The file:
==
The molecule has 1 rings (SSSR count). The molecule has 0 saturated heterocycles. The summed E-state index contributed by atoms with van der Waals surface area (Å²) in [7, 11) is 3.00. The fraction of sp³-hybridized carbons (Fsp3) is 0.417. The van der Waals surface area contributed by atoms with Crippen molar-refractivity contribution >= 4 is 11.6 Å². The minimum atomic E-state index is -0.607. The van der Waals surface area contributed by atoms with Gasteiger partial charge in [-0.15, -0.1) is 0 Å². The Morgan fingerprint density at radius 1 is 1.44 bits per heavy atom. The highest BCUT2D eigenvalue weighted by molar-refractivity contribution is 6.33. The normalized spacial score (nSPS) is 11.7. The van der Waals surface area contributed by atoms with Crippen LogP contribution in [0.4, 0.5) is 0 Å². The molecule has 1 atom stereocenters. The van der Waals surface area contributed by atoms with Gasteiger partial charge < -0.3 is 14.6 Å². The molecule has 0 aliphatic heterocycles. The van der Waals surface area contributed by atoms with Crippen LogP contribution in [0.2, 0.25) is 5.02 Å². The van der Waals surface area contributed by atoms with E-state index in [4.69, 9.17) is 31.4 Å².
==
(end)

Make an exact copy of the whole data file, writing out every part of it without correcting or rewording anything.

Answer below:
The molecule has 1 rings (SSSR count). The molecule has 0 saturated heterocycles. The summed E-state index contributed by atoms with van der Waals surface area (Å²) in [7, 11) is 3.00. The fraction of sp³-hybridized carbons (Fsp3) is 0.417. The van der Waals surface area contributed by atoms with Crippen molar-refractivity contribution >= 4 is 11.6 Å². The minimum atomic E-state index is -0.607. The van der Waals surface area contributed by atoms with Gasteiger partial charge in [-0.15, -0.1) is 0 Å². The Morgan fingerprint density at radius 1 is 1.44 bits per heavy atom. The highest BCUT2D eigenvalue weighted by molar-refractivity contribution is 6.33. The normalized spacial score (nSPS) is 11.7. The van der Waals surface area contributed by atoms with Crippen LogP contribution in [0.4, 0.5) is 0 Å². The molecule has 1 atom stereocenters. The van der Waals surface area contributed by atoms with Gasteiger partial charge < -0.3 is 14.6 Å². The molecule has 0 aliphatic heterocycles. The van der Waals surface area contributed by atoms with Crippen LogP contribution in [0.2, 0.25) is 5.02 Å². The van der Waals surface area contributed by atoms with E-state index in [4.69, 9.17) is 31.4 Å².